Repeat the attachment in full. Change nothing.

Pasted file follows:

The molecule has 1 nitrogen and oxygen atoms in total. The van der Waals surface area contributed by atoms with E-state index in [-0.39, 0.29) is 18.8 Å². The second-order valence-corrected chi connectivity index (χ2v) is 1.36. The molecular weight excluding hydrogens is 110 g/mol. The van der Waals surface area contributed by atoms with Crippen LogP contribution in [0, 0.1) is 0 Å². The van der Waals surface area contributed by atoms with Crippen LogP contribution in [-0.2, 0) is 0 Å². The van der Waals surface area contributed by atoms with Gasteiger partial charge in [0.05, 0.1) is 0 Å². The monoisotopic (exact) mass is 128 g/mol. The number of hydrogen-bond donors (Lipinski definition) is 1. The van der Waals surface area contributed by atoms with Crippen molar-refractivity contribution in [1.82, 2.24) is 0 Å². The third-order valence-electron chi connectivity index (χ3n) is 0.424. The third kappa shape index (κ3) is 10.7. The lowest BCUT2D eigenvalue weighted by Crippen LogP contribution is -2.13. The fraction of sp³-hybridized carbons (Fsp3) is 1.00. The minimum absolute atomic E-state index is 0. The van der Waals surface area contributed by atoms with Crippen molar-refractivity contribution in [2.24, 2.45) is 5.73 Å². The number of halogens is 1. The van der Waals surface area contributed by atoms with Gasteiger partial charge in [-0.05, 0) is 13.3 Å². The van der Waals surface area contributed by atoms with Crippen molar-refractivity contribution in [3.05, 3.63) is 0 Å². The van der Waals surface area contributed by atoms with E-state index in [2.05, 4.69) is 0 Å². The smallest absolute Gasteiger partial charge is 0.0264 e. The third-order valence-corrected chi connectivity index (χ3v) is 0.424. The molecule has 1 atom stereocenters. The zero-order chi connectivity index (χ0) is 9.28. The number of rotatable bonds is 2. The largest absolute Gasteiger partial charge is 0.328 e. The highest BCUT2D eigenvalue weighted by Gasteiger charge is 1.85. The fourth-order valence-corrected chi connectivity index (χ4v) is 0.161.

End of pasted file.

The molecule has 1 nitrogen and oxygen atoms in total. The van der Waals surface area contributed by atoms with E-state index in [-0.39, 0.29) is 18.8 Å². The second-order valence-corrected chi connectivity index (χ2v) is 1.36. The molecular weight excluding hydrogens is 110 g/mol. The van der Waals surface area contributed by atoms with Crippen LogP contribution in [0, 0.1) is 0 Å². The van der Waals surface area contributed by atoms with Crippen LogP contribution in [-0.2, 0) is 0 Å². The van der Waals surface area contributed by atoms with Gasteiger partial charge in [0.05, 0.1) is 0 Å². The monoisotopic (exact) mass is 128 g/mol. The number of hydrogen-bond donors (Lipinski definition) is 1. The van der Waals surface area contributed by atoms with Crippen molar-refractivity contribution in [1.82, 2.24) is 0 Å². The third-order valence-electron chi connectivity index (χ3n) is 0.424. The third kappa shape index (κ3) is 10.7. The lowest BCUT2D eigenvalue weighted by Crippen LogP contribution is -2.13. The fraction of sp³-hybridized carbons (Fsp3) is 1.00. The minimum absolute atomic E-state index is 0. The van der Waals surface area contributed by atoms with Crippen molar-refractivity contribution in [2.24, 2.45) is 5.73 Å². The number of halogens is 1. The van der Waals surface area contributed by atoms with Gasteiger partial charge in [-0.05, 0) is 13.3 Å². The van der Waals surface area contributed by atoms with Crippen molar-refractivity contribution in [3.05, 3.63) is 0 Å². The van der Waals surface area contributed by atoms with E-state index in [2.05, 4.69) is 0 Å². The smallest absolute Gasteiger partial charge is 0.0264 e. The third-order valence-corrected chi connectivity index (χ3v) is 0.424. The molecule has 1 atom stereocenters. The zero-order chi connectivity index (χ0) is 9.28. The number of rotatable bonds is 2. The largest absolute Gasteiger partial charge is 0.328 e. The highest BCUT2D eigenvalue weighted by Gasteiger charge is 1.85. The fourth-order valence-corrected chi connectivity index (χ4v) is 0.161.